Book of Kells - VM - Victoria Emily Jones
Book of Kells: Christ on the Mount of Olives
Standing Together in Prayer
by Victoria Emily Jones
The Agony in the Garden, or Christ on the Mount of Olives, is a subject in art that depicts Jesus praying in Gethsemane the night of his arrest. Typically, he is shown looking upward in grave distress, with pleading hands, while his disciples lie asleep in the foreground—an act of supreme negligence that implicates us as fellow disciples.
The approach to the subject taken in the Book of Kells, however, is vastly different. In an imaginative revisioning of the Bible’s account of that night, the artist shows two companions supporting Jesus is his agony, holding up his arms in the orans prayer stance. Rather than calling the early disciples or us to shame for our frequent failure to “watch and pray” for and with our brothers and sisters who suffer, the picture shows us what it looks like to stand firm in prayer alongside them. To the Irish monks for whom this illuminated Gospel book was intended, the image was a warning against solitariness in their spiritual life.
Of course, the image is not a strict interpretation of Matthew 26 (verse 30 of which is printed in the lunette above Christ’s head), but rather incorporates elements from another notable biblical narrative: Israel’s battle against the Amalekites (Exodus 17:8–16). As the nation encounters its first attack en route to the Promised Land, Moses realizes that as long as he holds his arms up, clenching the staff of God, Israel prevails on the battlefield. So as Joshua and his ragtag army go at it against the enemy, Moses plants himself on a hill with his arms raised. Inevitably, his arms grow slack, and when they do, Aaron and Hur come to bear them back up; they stand faithfully by, lending their strength all the way to victory.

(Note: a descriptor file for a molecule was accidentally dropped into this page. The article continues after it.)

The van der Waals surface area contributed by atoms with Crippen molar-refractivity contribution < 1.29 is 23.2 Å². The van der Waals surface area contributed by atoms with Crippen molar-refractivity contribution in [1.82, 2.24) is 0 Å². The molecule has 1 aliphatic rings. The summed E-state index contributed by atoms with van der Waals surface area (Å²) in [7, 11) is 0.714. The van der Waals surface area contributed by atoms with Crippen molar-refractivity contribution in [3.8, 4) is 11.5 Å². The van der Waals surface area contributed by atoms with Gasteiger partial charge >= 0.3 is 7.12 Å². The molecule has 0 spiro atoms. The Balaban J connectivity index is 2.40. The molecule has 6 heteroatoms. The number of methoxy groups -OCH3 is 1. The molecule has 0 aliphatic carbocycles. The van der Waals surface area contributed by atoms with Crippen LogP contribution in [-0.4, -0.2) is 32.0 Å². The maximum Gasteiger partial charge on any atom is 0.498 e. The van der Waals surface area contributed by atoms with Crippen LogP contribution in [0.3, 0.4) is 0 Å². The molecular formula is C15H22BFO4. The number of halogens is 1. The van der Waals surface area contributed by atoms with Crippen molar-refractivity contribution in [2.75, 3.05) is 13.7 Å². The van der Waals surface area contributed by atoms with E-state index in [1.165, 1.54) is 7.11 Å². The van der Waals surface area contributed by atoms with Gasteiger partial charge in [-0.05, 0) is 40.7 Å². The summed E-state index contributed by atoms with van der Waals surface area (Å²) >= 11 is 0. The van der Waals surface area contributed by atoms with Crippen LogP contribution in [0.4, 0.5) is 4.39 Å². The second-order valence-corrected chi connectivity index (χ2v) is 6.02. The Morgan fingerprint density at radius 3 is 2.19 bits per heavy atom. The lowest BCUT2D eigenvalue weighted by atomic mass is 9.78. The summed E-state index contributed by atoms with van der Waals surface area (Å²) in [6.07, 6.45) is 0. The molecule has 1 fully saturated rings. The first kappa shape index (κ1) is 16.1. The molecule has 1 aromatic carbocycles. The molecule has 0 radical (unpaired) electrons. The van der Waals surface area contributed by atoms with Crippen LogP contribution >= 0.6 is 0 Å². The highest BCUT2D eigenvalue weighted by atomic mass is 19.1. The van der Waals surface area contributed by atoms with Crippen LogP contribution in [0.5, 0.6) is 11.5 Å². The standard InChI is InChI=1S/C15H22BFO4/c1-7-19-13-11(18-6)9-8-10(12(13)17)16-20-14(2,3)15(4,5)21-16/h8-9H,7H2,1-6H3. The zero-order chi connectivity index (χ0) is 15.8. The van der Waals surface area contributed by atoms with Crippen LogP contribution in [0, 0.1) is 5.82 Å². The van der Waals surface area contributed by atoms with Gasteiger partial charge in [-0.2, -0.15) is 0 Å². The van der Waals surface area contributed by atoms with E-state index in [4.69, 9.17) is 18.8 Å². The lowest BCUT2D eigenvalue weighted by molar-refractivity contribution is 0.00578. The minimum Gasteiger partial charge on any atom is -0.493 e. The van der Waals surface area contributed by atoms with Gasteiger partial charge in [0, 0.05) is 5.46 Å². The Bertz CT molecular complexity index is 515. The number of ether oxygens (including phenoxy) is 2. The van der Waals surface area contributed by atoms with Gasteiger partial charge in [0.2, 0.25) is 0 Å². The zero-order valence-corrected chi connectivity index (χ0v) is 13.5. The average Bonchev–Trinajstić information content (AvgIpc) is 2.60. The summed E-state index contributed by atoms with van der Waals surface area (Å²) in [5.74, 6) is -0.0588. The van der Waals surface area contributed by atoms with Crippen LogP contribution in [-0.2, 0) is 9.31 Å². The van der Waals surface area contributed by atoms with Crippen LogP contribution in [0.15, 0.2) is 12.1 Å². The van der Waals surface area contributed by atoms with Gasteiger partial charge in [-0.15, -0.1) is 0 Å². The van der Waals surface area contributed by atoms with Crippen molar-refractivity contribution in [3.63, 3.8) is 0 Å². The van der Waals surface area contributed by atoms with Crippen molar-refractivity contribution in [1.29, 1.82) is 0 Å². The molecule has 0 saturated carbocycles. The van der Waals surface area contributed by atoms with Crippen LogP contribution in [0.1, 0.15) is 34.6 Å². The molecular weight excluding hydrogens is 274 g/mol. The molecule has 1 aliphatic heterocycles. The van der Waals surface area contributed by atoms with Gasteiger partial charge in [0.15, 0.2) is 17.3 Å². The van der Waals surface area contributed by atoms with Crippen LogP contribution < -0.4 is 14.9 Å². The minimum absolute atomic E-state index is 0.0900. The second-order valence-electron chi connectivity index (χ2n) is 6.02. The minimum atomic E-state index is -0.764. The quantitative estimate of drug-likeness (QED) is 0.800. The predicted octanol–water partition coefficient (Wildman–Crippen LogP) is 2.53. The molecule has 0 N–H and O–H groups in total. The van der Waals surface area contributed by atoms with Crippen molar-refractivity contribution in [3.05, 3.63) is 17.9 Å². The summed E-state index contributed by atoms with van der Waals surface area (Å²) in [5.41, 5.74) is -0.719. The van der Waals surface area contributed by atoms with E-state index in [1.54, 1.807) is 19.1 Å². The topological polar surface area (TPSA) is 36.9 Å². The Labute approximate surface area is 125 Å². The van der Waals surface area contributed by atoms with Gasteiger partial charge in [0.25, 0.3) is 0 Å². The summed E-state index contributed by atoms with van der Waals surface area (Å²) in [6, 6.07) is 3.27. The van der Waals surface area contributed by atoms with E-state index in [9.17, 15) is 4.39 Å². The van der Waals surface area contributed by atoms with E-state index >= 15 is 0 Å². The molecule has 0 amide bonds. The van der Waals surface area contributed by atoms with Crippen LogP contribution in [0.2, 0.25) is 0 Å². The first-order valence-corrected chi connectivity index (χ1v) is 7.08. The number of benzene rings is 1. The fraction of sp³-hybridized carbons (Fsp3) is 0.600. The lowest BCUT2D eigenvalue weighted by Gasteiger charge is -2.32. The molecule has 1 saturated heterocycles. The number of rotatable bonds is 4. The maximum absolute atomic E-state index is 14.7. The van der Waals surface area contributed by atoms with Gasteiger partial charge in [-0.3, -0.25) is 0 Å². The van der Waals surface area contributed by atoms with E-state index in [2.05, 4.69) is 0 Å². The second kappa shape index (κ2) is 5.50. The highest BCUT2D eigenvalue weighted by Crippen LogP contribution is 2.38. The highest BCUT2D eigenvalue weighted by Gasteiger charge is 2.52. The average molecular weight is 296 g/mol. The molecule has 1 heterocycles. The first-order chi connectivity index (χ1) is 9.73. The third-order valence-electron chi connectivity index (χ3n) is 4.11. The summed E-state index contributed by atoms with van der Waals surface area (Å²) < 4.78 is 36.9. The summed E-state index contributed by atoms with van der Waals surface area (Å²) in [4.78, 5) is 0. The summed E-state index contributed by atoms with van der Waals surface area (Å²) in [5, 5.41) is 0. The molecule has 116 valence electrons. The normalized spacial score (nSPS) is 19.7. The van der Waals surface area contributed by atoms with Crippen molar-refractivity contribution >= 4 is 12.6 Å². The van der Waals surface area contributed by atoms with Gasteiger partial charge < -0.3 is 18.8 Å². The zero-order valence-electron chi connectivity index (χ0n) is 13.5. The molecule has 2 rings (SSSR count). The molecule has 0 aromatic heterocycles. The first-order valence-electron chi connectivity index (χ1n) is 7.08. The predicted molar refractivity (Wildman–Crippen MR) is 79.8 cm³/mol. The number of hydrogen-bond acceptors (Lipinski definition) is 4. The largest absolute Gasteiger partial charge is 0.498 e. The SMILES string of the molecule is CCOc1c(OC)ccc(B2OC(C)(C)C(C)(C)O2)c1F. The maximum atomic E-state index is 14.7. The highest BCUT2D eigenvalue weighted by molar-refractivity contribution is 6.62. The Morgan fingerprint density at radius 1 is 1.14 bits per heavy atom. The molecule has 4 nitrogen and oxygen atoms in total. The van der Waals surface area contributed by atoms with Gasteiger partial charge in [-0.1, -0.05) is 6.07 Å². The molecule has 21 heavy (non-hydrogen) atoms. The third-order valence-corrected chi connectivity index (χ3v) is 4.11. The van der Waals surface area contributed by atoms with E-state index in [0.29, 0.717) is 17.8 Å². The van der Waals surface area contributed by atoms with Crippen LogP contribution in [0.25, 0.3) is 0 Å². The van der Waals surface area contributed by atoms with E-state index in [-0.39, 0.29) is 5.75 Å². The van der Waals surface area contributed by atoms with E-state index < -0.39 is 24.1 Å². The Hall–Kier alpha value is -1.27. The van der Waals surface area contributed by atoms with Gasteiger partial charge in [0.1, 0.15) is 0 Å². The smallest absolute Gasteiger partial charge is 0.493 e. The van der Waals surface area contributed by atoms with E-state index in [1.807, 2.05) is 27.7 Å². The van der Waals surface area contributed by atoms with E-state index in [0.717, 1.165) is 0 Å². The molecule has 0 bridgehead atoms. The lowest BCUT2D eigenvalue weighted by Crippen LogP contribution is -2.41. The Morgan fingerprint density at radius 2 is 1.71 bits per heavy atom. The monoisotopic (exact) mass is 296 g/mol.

Peter, James, and John’s lack of attentiveness during Christ’s inner battle in Gethsemane serves as a foil to the attentiveness of Aaron and Hur during Israel’s literal fight against the Amalekites. Drawn together by the artist of this Kells folio, these two stories bespeak the importance of community, of organized resistance against the wiles of Satan—especially through steadfast prayer. Sometimes we will become weary in well doing. Sometimes we will be forced to enter our own little Gethsemanes, where we are tempted to despair. Alone, it would be easy to succumb. That’s why we need the hands of Aaron and Hur: to help us stay constant, to bolster us up.
Ultimately, though, the victory comes from God. Aaron and Hur provided much-needed assistance during Israel’s first battle, but the staff of God worked the miracle, which led Moses to declare, “The Lord is my banner!” And in Jesus’s darkest hour of suffering, when not a friend was to be found, God sent angels to provide him with comfort and care; their gentle presence helped him push through his doubts toward his destiny.
That still doesn’t negate the strengthening influence of friends. God’s design for humanity, of which the church should be a picture, is that we bear one another up through struggles and sorrows and even through the good times, maintaining a collective defensive stance against the evil one so as to avoid capture in his net of sin, or worse, defection. When we stand in solidarity with our brothers and sisters, spiritual victory becomes a distinct likelihood.
Christ on the Mount of Olives, fol. 114v from the Book of Kells, early 9th century, Ireland.
Victoria Emily Jones lives in the Baltimore area in the USA, where she works as an editorial freelancer and blogs on http://artandtheology.org/. Her educational background is in journalism, English literature, and music, but her current research focuses on ways in which the visual arts can stimulate renewed theological engagement with the Bible. She is in the process of developing an online biblical art gallery, a selective collection of artworks from all eras that engage with specific texts of scripture.
ArtWay Visual Meditation March 13, 2016